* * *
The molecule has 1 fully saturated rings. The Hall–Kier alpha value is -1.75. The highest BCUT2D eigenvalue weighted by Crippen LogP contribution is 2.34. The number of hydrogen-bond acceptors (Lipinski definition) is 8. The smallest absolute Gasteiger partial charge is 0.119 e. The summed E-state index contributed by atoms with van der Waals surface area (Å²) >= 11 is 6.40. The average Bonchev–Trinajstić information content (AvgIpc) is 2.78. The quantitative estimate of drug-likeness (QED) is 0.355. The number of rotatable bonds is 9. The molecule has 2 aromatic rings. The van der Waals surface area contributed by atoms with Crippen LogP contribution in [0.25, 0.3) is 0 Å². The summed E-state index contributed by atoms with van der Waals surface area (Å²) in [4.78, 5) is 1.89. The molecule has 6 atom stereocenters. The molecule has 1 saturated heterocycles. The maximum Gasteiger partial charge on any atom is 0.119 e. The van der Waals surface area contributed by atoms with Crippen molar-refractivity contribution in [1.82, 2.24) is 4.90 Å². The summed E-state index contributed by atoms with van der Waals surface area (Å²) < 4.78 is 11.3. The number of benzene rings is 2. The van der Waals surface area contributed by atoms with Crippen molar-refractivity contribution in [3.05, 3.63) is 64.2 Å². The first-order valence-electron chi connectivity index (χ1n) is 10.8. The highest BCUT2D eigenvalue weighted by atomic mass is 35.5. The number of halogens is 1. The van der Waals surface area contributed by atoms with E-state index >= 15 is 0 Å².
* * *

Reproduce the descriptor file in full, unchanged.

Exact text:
The molecule has 1 fully saturated rings. The Hall–Kier alpha value is -1.75. The highest BCUT2D eigenvalue weighted by Crippen LogP contribution is 2.34. The number of hydrogen-bond acceptors (Lipinski definition) is 8. The smallest absolute Gasteiger partial charge is 0.119 e. The summed E-state index contributed by atoms with van der Waals surface area (Å²) >= 11 is 6.40. The average Bonchev–Trinajstić information content (AvgIpc) is 2.78. The quantitative estimate of drug-likeness (QED) is 0.355. The number of rotatable bonds is 9. The molecule has 2 aromatic rings. The van der Waals surface area contributed by atoms with Crippen LogP contribution in [0.25, 0.3) is 0 Å². The summed E-state index contributed by atoms with van der Waals surface area (Å²) in [4.78, 5) is 1.89. The molecule has 6 atom stereocenters. The molecule has 1 saturated heterocycles. The maximum Gasteiger partial charge on any atom is 0.119 e. The van der Waals surface area contributed by atoms with Crippen molar-refractivity contribution in [1.82, 2.24) is 4.90 Å². The summed E-state index contributed by atoms with van der Waals surface area (Å²) < 4.78 is 11.3. The number of benzene rings is 2. The van der Waals surface area contributed by atoms with Crippen molar-refractivity contribution in [3.05, 3.63) is 64.2 Å². The first-order valence-electron chi connectivity index (χ1n) is 10.8. The highest BCUT2D eigenvalue weighted by atomic mass is 35.5. The number of halogens is 1. The van der Waals surface area contributed by atoms with E-state index >= 15 is 0 Å².